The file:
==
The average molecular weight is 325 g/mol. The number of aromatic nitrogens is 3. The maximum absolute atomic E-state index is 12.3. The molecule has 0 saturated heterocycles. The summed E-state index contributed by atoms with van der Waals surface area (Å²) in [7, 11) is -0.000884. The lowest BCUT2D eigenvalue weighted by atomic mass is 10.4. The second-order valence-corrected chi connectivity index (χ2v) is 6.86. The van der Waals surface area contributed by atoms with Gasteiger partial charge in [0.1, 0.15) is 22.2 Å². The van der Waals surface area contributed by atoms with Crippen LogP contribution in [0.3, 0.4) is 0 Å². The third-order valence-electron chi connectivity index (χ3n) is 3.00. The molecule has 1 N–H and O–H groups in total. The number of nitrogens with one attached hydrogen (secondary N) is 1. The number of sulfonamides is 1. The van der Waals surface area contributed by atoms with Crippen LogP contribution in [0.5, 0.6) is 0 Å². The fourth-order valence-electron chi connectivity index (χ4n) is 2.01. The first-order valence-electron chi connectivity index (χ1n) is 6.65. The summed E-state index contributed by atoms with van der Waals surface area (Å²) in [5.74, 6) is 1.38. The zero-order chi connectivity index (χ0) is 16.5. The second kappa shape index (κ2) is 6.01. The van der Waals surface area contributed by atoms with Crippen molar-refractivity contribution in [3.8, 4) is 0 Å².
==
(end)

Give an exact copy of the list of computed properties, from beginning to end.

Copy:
The average molecular weight is 325 g/mol. The number of aromatic nitrogens is 3. The maximum absolute atomic E-state index is 12.3. The molecule has 0 saturated heterocycles. The summed E-state index contributed by atoms with van der Waals surface area (Å²) in [7, 11) is -0.000884. The lowest BCUT2D eigenvalue weighted by atomic mass is 10.4. The second-order valence-corrected chi connectivity index (χ2v) is 6.86. The van der Waals surface area contributed by atoms with Gasteiger partial charge in [0.1, 0.15) is 22.2 Å². The van der Waals surface area contributed by atoms with Crippen LogP contribution in [0.3, 0.4) is 0 Å². The third-order valence-electron chi connectivity index (χ3n) is 3.00. The molecule has 1 N–H and O–H groups in total. The number of nitrogens with one attached hydrogen (secondary N) is 1. The number of sulfonamides is 1. The van der Waals surface area contributed by atoms with Crippen LogP contribution in [0.5, 0.6) is 0 Å². The fourth-order valence-electron chi connectivity index (χ4n) is 2.01. The first-order valence-electron chi connectivity index (χ1n) is 6.65. The summed E-state index contributed by atoms with van der Waals surface area (Å²) in [5.74, 6) is 1.38. The zero-order chi connectivity index (χ0) is 16.5. The second kappa shape index (κ2) is 6.01. The van der Waals surface area contributed by atoms with Crippen molar-refractivity contribution in [3.8, 4) is 0 Å².